My experience as a former cocaine trafficker is certainly dated.
In August of 1987, I was arrested for leading a scheme that distributed cocaine between Miami and Seattle. For those crimes I received a sentence of 45 years.
On August 13, 2012, I was released from prison. So any information I provide goes back decades, from the bad decisions I made during a reckless youth.
I was not a drug abuser. Nor was I well versed in the criminal way of life. I grew up as an entitled kid in North Seattle without much in the way of discipline or the virtues that others would associate with good character.
Instead, I was greedy, interested in making a quick buck. When the movie “Scarface” came out, I decided to try my hand at cocaine trafficking.
I approached others I knew who used cocaine. That was a time before crack, a time when cocaine was somewhat of a glamorous drug among young urban professionals. Since I knew many people who used cocaine socially, I made some inquiries about how much it cost. Simple calculations convinced me that there was profit to be made.
I convinced myself that if I could get others to transport and store the cocaine, I would limit my exposure to law enforcement.I was wrong.
With a better understanding of the market, I was able to make some calculations. A gram of cocaine sold for about $US100 back then, while a kilogram, back then, sold for about $US27,000 in Miami. Since there were 1,000 grams in a kilogram, I calculated that a kilogram could return a very high profit. Further, by purchasing in kilogram quantities, opportunities existed to dilute the purity, bringing a higher return on investment.
It would take a lot of work to distribute a gram quantities. A better strategy, I thought, would be to distribute in kilogram quantities to other dealers. That approach would lessen my exposure to arrest, as well.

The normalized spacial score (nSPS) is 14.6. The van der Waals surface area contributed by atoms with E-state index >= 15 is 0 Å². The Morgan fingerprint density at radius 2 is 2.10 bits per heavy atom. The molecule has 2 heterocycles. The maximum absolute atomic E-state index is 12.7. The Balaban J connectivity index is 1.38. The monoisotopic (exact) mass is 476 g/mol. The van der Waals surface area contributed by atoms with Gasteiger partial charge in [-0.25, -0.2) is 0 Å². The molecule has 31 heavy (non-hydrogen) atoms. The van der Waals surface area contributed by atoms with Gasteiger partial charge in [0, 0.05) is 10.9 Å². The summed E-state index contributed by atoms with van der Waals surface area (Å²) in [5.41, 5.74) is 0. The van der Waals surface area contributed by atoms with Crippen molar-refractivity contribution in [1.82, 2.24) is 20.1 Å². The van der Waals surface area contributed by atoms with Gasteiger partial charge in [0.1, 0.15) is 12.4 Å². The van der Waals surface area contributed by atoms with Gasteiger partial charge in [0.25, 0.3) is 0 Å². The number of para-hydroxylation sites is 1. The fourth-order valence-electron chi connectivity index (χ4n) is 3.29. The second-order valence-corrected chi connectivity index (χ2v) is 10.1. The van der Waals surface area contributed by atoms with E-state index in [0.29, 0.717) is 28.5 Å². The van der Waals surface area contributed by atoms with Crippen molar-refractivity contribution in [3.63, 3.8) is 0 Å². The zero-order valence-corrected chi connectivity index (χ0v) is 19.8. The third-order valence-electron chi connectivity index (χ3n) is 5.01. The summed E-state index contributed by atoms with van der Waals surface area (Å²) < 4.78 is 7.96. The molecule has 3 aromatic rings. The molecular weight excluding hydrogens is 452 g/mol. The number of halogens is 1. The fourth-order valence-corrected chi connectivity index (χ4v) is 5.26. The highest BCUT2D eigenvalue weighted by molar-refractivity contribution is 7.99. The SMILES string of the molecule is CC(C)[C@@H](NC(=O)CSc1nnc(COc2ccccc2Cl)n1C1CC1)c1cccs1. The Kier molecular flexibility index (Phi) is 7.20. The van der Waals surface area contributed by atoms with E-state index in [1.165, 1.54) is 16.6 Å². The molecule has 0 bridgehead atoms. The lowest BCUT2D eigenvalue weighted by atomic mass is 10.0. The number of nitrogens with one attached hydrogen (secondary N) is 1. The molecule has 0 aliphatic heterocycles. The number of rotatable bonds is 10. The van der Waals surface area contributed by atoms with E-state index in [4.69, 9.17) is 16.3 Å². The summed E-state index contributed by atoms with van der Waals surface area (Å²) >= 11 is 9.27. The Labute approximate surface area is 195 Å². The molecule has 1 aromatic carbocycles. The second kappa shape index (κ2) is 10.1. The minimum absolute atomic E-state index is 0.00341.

After concluding that I could purchase kilograms in Miami for $US27,000, and that I could sell them in other cities for between $US35,000 to $US40,000, I made the bad decision to pursue the venture.
I hired friends to meet me in Miami. They would drive to destination cities where I found customers who would buy it. From the proceeds, I paid the people in the supply chain along the way and reaped tens of thousands in proceeds from the efforts.
As a consequence of my hiring others to transport and store the cocaine, I exposed myself to charges of being a “kingpin.”
After a jury convicted me, my judge imposed a sentence of 45 years. That was the consequence of my bad decisions.
The San Francisco Chronicle recently published a story that described my journey and the link follows: http://www.sfgate.com/default/ar…
During the time that I served, I’ve read that cartels became much more influential, controlling the supply chain and escalating levels of violence. I wouldn’t know anything about that now, as I’ve been away from society for a quarter century.
Editor’s note: This answer originally appeared in Quora, in answer to the question, “Cocaine: How does the cocaine industry work (in the States)?” We have republished the answer with permission from its author. Santos’s book can be purchased online here.
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